When The Good Wife was first screened in the UK – long before I discovered the joys of doing away with an actual TV set, TV Channels and the arduous tortures of routine ad breaks in favour of online streaming – it was marketed horribly. In a clutter of unavoidable adverts they (stand your ass up, E4!) portrayed the show as being a wholesome yet sexy(!) filler for housewives still mourning the loss of Sex and the City, focusing publicity on the fact that it starred the dude who played Big and the main woman who shagged George Clooney in ER.
The way that E4 told it, The Good Wife was a show pitched somewhere between Sex and the City and Law and Order. It was a soapish-serial about a naughty husband and his played upon wife who was forced back into work because he couldn’t keep his dick in his pants. She wore beautiful clothes and had beautiful hair and would look great whilst she argued stuff in Court. She would also drink lots of wine, because this is the common trait amongst all suffering women, obviously: our shameful lust for Rioja.
It looked, by all accounts, like a cynical attempt to fill a gap in the market, targeting a demographic which TV executives only know about from a monthly half hour phone conversation with their own mothers. It seemed contrived and shallow. All pant suits and no business. But I – and the advertising genius’ over at E4 – got it completely wrong.
As the ever astute Emily Nussbaum once perfectly put it in this magnificent celebration – The Good Wife isn’t just a show that can be reduced as one ‘for women’. It truly is and has always been one of the smartest shows on television, ‘a sneaky condemnation of every institution under capitalism’ as Nussbaum nailed it. It’s sharp, satirical, biting, witty and unique. TGW is a powerhouse of contemporary storytelling, yielding influence from affairs so current that you wonder how a story you only heard about last week could be the central presence in the episode you’re watching this week.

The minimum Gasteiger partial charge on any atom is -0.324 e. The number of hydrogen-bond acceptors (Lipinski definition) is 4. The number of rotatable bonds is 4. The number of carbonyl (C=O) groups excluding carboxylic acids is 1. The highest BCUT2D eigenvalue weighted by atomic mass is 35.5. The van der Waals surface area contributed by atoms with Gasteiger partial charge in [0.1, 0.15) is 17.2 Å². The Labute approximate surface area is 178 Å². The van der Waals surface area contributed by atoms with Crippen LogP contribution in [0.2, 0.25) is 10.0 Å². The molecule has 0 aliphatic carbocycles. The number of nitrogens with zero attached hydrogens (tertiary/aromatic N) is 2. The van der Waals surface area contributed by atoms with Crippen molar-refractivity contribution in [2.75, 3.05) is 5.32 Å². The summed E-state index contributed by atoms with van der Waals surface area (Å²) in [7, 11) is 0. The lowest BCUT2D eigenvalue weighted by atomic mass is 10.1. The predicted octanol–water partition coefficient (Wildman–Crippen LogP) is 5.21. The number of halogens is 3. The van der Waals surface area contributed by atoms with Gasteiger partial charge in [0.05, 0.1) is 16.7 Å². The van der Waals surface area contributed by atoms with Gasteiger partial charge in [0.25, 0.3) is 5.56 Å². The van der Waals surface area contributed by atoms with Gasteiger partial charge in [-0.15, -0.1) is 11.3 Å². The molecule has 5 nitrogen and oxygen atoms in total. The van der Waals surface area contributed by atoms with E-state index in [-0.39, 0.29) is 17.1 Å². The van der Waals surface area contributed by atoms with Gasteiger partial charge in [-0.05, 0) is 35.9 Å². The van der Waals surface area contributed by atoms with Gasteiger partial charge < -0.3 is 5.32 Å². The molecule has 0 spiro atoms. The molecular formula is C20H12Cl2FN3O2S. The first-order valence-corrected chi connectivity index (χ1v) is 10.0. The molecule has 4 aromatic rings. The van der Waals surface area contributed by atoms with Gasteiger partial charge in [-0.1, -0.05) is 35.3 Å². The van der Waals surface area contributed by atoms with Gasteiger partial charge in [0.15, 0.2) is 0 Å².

And whilst the show was clearly something different – and exceptional – to everything else television was offering me at the time, the one character who really sucked me into the show was Kalinda Sharma.
A clear outsider amongst the crisp, buttoned down, power dressing white women of the shows first season, Kalinda was a marvel, strutting around law offices, court rooms and crime scenes with an armour of dark leather, a whip of black pony tail and a sexually provocative attitude which could manipulate both men and women into spilling whatever winning detail necessary to help her team win the case.
In the first two seasons Kalinda’s sexuality was empowering, intelligent and deliciously ambigious – when characters would question her sexual preferences she’d respond with a wry roll of the eyes and a devil may care shrug which suggested what those of us with less than straightforward sexualities always feel: it isn’t something which can so easily be stuffed into any one box and stamped with the restriction of one defining label.
In short, tequila drinking, super-smart, fabulously queer, leather clad Kalinda Sharma was my girl. It felt like I’d waited a lifetime to see such a character but just as she arrived, she began to slowly slip away from us too.
Kalinda is a character who was meant for original, unique storytelling. Mysterious from the offset and intensely private, there was so much more potential for her character’s arc than what she was eventually given. At her most essential, Kalinda is the sort of character which men have had the opportunity to portray for decades. An enigmatic, powerful bachelor(ette) sitting on a set of secrets and ploughing through a set of sexual proclivities with random suitors who can both satisfy sexually and professionally. Amen to that, sister.